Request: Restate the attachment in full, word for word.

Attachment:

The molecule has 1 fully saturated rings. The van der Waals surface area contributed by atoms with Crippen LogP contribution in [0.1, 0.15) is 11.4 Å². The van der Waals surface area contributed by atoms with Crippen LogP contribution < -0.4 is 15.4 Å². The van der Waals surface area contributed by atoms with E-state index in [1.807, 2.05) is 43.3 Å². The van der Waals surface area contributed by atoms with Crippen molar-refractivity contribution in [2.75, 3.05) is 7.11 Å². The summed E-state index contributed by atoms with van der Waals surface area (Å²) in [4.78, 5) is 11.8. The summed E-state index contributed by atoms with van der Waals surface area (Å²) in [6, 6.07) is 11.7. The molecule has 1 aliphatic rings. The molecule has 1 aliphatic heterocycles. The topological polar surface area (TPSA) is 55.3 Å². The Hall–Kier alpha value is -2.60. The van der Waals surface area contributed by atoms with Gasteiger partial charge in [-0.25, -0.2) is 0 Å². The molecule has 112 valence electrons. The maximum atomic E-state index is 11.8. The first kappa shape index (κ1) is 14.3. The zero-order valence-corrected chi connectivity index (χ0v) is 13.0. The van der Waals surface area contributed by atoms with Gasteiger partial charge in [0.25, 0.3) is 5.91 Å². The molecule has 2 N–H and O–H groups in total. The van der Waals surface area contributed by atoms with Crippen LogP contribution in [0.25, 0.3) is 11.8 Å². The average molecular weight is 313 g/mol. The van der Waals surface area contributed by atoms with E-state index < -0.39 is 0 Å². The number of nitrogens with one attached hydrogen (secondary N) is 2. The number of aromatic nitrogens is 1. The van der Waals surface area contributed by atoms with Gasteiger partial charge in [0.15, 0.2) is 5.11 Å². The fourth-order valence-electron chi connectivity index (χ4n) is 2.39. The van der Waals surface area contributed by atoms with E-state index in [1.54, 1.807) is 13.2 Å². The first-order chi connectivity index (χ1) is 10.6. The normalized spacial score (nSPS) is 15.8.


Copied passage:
The molecule has 1 fully saturated rings. The van der Waals surface area contributed by atoms with Crippen LogP contribution in [0.1, 0.15) is 11.4 Å². The van der Waals surface area contributed by atoms with Crippen LogP contribution < -0.4 is 15.4 Å². The van der Waals surface area contributed by atoms with E-state index in [1.807, 2.05) is 43.3 Å². The van der Waals surface area contributed by atoms with Crippen molar-refractivity contribution in [2.75, 3.05) is 7.11 Å². The summed E-state index contributed by atoms with van der Waals surface area (Å²) in [4.78, 5) is 11.8. The summed E-state index contributed by atoms with van der Waals surface area (Å²) in [6, 6.07) is 11.7. The molecule has 1 aliphatic rings. The molecule has 1 aliphatic heterocycles. The topological polar surface area (TPSA) is 55.3 Å². The Hall–Kier alpha value is -2.60. The van der Waals surface area contributed by atoms with Gasteiger partial charge in [-0.25, -0.2) is 0 Å². The molecule has 112 valence electrons. The maximum atomic E-state index is 11.8. The first kappa shape index (κ1) is 14.3. The zero-order valence-corrected chi connectivity index (χ0v) is 13.0. The van der Waals surface area contributed by atoms with Gasteiger partial charge in [0.25, 0.3) is 5.91 Å². The molecule has 2 N–H and O–H groups in total. The van der Waals surface area contributed by atoms with Crippen LogP contribution in [0.25, 0.3) is 11.8 Å². The average molecular weight is 313 g/mol. The van der Waals surface area contributed by atoms with E-state index < -0.39 is 0 Å². The number of nitrogens with one attached hydrogen (secondary N) is 2. The number of aromatic nitrogens is 1. The van der Waals surface area contributed by atoms with Gasteiger partial charge in [0.15, 0.2) is 5.11 Å². The fourth-order valence-electron chi connectivity index (χ4n) is 2.39. The van der Waals surface area contributed by atoms with E-state index in [1.54, 1.807) is 13.2 Å². The first-order chi connectivity index (χ1) is 10.6. The normalized spacial score (nSPS) is 15.8.